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John Mathieson BSC creates a rough and real look for Logan



The Wolverine character made his big-screen debut almost 17 years ago, in the 2000 Marvel flick, X-Men. Back then, the wave of comic-book-inspired, visual-effects-heavy feature films was just gaining momentum. Since then, no fewer than 40 feature films have been produced with Marvel characters, and comic book-themed movies are a mainstay of the industry.

For that reason among others, director James Mangold and director of photography John Mathieson BSC avoided a formulaic approach to the visuals on Logan, the latest entry in Wolverine’s cinematic adventures. Rather than a perfectly designed world where a slightly campy superhero clad in tights and a mask emerges from earth-shattering explosions with nary a mote of dust, Logan takes place in a recognisably grungy and gritty world.

“It wasn’t as though I'd made a conscious decision to make it look grubby,” says Mathieson, (The Man from U.N.C.L.E., X-Men: First Class, Gladiator). “That’s the way the characters were written on the page. Our heroes live in a disused factory surrounded by toxic, rusting things. One character is sickly and anaemic and can't go outside. Charles is a bumbling, cantankerous old man who lives with a terribly obnoxious drunk – the washed-up Logan. Rather than boldly looking for a global crisis to fight through, they are in hiding. It's not a glamorous film. It's rough and real, and you feel the dirt and grit.

With that in mind, the production ventured out to actual locations for major parts of the shoot, keeping with the real-world aesthetic. Louisiana, Mississippi, and New Mexico served as backdrops. The story unfolds mainly in exterior situations, which meant that Mathieson could depend on natural light in many cases. He often pushed exposure to create photography that communicated a sense of the heat and dust.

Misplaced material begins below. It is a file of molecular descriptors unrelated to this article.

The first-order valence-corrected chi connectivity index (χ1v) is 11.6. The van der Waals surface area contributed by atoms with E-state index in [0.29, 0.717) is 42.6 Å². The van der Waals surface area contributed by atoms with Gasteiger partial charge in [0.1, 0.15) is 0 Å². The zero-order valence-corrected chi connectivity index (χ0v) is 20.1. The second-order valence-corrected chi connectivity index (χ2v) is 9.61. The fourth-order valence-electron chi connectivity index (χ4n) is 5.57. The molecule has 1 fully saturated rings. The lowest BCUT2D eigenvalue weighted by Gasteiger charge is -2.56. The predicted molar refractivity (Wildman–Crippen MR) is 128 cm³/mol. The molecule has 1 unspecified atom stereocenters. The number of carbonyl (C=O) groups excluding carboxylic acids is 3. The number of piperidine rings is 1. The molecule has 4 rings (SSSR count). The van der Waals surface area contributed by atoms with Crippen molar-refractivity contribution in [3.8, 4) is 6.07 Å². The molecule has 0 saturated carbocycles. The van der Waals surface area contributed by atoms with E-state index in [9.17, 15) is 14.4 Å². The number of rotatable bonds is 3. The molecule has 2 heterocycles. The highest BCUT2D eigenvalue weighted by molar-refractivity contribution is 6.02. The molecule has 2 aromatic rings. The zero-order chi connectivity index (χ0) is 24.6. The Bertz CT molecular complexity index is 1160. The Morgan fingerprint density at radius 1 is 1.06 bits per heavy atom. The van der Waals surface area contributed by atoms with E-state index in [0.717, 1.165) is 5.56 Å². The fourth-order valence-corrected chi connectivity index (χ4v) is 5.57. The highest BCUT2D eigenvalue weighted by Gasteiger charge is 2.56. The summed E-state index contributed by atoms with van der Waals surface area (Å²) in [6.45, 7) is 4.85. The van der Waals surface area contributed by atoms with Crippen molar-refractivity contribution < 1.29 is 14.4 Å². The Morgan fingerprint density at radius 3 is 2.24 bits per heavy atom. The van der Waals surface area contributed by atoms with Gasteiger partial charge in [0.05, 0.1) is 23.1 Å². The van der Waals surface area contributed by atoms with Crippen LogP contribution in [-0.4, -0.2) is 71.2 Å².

“I was really trying to shove it somewhere so that when we went out in the desert, you felt how it was to be in the sun,” says Mathieson. “James wanted to feel the searing heat of the desert. We didn't want the lovely, soft golden colours of Lawrence of Arabia, but rather hot, hard, horrible sun, to convey that these people live somewhere they don’t want to. This film does have plenty of texture. You feel you’re on the road. These characters are running.”

Mathieson says that Mangold’s instincts in terms of framing harkened back to classic road movies of 1970s American cinema, like Two-Lane Blacktop, and Thunderbolt and Lightfoot.

“The American landscapes were great for me, he says. I've never really lit exteriors, but that's true for this film in particular. I did have some matching, and the skies were always changing in New Mexico. But setting up a nice, big 40x40 silk with a crane, making it nicely soft underneath, and then relighting – I'm so fed up with that. And it wasn't right for this film. If someone was in shadow and they stepped out into the sun, let them. That's it - because James made them real people and they are in a real situation, and that’s what it’s like. Your eyes wince and you can’t see a damn thing. You have that high desert contrast and spectacular light. That’s not something we see in Scotland!”

Hugh Jackman on set

There were some visual effects, but most of the fights were done traditionally, in camera. Mangold prefers to use a single camera whenever possible, often in the middle range of focal lengths. The cameras were ARRI ALEXA XTs in 4:3 and Open Gate mode, with internal Codex Digital Recorders set to ARRIRAW format. An ALEXA Mini was also on hand, and the lenses were Panavision E-Series anamorphic as well as two Panavision anamorphic zooms. Some spherical lenses were used for visual effects elements. Footage designed to represent cell phone video was captured with smaller Canon and Blackmagic cameras.



Mathieson worked with Technicolor for the post portion of the job, as is his custom. On set, the digital imaging technician was Daniele Colombera. Regarding colour, Mathieson says, it's certainly a colourful film, but I don't want to introduce colour from the box or the DI. It has to be in the design, something you can get a hold of. I don't even like to enhance things. I want people to feel like this is a real place with real people. If you start to enhance something, people stop believing it. You push people outside the story. I wanted to give James images he liked, without fiddling too much on the set or later. You want the director and editor to like and feel the mood of the images."

The washed-up Logan nevertheless elicits empathy. Through its first three months of release, the film is the third-highest gross at the 2017 box office, having multiplied its reported $97 million budget by six.

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